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J Med Chem. 2009 Apr 23;52(8):2603-12. doi: 10.1021/jm900185q.

Molecular basis of antimony treatment in leishmaniasis.

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Istituto di Biologia e Patologia MolecolariCNR and Department of Biochemical Sciences, Sapienza University of Roma, P.le A. Moro 5, 00185 Roma, Italy.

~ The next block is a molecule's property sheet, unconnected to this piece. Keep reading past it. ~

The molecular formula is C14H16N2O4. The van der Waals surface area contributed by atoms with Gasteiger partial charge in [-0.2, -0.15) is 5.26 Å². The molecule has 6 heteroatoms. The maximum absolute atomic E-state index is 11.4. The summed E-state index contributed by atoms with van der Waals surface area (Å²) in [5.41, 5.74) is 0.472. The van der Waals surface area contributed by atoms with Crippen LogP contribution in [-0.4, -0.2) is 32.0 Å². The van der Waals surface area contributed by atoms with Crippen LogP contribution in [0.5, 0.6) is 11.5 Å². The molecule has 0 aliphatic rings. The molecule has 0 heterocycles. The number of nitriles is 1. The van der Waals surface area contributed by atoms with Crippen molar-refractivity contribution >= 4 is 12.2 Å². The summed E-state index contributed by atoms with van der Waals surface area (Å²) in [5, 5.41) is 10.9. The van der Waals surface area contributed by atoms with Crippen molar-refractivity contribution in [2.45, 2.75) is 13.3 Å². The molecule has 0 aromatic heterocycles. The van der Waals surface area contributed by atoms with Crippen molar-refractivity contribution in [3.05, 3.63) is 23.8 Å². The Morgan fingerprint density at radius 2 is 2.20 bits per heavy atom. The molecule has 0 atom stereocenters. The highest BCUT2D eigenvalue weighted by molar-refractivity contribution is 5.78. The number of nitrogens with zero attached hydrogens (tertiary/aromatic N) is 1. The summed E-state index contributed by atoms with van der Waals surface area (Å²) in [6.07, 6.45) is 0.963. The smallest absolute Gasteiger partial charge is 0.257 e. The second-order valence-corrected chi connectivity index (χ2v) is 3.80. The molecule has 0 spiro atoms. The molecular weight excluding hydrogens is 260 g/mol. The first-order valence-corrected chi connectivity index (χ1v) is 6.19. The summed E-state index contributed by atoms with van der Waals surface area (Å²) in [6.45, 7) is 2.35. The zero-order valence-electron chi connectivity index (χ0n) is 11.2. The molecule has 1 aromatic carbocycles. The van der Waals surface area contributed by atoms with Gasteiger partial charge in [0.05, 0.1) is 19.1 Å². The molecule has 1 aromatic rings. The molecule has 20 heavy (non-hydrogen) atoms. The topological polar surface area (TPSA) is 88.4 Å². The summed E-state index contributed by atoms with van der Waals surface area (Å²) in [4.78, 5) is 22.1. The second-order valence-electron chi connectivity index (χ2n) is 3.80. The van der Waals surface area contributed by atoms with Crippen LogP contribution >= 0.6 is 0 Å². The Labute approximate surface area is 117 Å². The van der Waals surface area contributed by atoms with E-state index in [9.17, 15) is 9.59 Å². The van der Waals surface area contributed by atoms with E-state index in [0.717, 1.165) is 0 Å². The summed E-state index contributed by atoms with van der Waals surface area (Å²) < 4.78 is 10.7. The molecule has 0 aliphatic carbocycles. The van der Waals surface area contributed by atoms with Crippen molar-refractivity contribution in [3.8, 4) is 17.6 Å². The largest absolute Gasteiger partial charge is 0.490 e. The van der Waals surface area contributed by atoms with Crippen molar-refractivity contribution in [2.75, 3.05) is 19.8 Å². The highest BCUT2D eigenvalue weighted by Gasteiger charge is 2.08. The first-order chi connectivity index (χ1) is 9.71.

Leishmaniasis is a disease that affects 2 million people and kills 70000 persons every year. It is caused by Leishmania species, which are human protozoan parasites of the trypanosomatidae family. Trypanosomatidae differ from the other eukaryotes in their specific redox metabolism because the glutathione/glutathione reductase system is replaced by the unique trypanothione/trypanothione reductase system. The current treatment of leishmaniasis relies mainly on antimonial drugs. The crystal structures of oxidized trypanothione reductase (TR) from Leishmania infantum and of the complex of reduced TR with NADPH and Sb(III), reported in this paper, disclose for the first time the molecular mechanism of action of antimonial drugs against the parasite. Sb(III), which is coordinated by the two redox-active catalytic cysteine residues (Cys52 and Cys57), one threonine residue (Thr335), and His461' of the 2-fold symmetry related subunit in the dimer, strongly inhibits TR activity. Because TR is essential for the parasite survival and virulence and it is absent in mammalian cells, these findings provide insights toward the design of new more affordable and less toxic drugs against Leishmaniasis.

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